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Unemployment benefit chargebacks are amounts of paid unemployment benefits charged to an employer’s tax account for use in calculating the employer’s unemployment tax rate. A chargeback is the total amount of regular unemployment benefits (plus 50% of extended benefits, if applicable) paid to a claimant and charged to the base-period employers’ tax accounts. If there are multiple base period employers, the amount of each employer’s chargeback is based on the base period wages it paid.
Chargebacks are not money you owe unless you have chosen to be a reimbursing employer. For information on reimbursing employers and protecting your account from reimbursements, see Wage Verification Notice, Reimbursing Employers.
Chargeback amounts are benefits actually paid. If claimants do not collect all of the benefits they qualify to receive, the benefits not drawn are not charged to your tax account.
After a claimant receives their first benefit payment, TWC mails a Notice of Maximum Potential Chargeback to their base-period taxed employers, except the last employer, showing the maximum amount of benefits TWC may potentially charge to the employer’s account.
The Notice of Maximum Potential Chargeback asks base-period employers to give the reason for the claimant’s separation so we can evaluate whether to charge the employer’s tax account for benefits paid to the claimant.
If you wish to protest the chargeback amount, you must do so within 30 calendar days of the date we mailed the notice to you.
If you do not respond to the Notice of Maximum Potential Chargeback, you will be charged as shown.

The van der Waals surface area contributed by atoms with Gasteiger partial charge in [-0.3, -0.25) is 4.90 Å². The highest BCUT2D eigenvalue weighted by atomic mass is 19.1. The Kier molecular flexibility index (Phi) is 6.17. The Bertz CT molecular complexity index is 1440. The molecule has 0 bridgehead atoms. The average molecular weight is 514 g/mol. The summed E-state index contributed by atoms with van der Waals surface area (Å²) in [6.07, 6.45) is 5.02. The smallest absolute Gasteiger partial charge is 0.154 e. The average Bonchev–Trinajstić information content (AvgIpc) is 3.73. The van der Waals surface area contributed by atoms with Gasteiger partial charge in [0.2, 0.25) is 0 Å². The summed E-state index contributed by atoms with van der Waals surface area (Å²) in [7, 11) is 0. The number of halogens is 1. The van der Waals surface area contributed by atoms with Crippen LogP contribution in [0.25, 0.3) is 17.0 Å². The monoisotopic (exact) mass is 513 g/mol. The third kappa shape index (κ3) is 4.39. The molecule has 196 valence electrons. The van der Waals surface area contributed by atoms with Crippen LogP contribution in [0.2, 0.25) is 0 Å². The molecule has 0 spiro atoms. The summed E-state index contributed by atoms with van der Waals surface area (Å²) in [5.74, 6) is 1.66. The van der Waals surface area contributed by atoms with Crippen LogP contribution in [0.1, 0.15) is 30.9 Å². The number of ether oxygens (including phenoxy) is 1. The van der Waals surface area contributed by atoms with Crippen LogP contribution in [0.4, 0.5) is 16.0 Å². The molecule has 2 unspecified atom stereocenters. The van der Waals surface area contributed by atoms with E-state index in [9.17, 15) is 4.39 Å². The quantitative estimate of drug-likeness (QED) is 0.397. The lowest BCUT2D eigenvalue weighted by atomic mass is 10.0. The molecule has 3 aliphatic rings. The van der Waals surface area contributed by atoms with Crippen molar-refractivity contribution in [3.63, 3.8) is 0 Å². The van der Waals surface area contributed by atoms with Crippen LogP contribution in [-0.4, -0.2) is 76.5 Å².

We do not mail the Notice of Maximum Potential Chargeback to the last employer. If you are the claimant’s most recent employer, we send you a Notice of Application for Unemployment Benefits and if you respond to that notice, we send you a determination that includes your appeal rights chargeback information. You do not have further rights to protest the chargeback except in cases of clerical or machine errors that affect the potential chargeback shown on the Wage Verification Notice.
If you are the claimant’s last employer on a claim, and the person separated because of misconduct or quit without good cause connected with the work, you may be exempt from paying reimbursements for benefits paid. TWC will send you an Employer Notice of Unemployment Claim and if you respond timely to that notice, we will send you a decision that advises whether you will be billed for any benefits paid. If you disagree with the decision, you can file an appeal.
If you are not the claimant’s last employer, and TWC used wages from your company to calculate and pay benefits, we will send you a Wage Verification Notice. If the person separated because of misconduct or quit without good cause connected with the work, you can file an appeal to the reimbursements. The wage verification notice includes the instructions to file an appeal.
You have 30 calendar days from the date we mailed the form to protest the chargeback notice and present facts to prevent the chargeback to your account. You can protest a chargeback by completing the back of the form and faxing or mailing it to TWC. The back of the notice allows you to provide the reason the claimant is no longer working for you.
Texas Workforce Commission
Chargeback Determination Unit
101 E 15th St
Austin, TX 78778-0001
When we make a decision on a chargeback you have protested, we mail you a Charge Liability Decision. That decision shows whether the claimant’s benefits are chargeable to your account.
You have 14 calendar days after the decision mailing date to submit a timely appeal. See Appealing a TWC Unemployment Benefits Decision.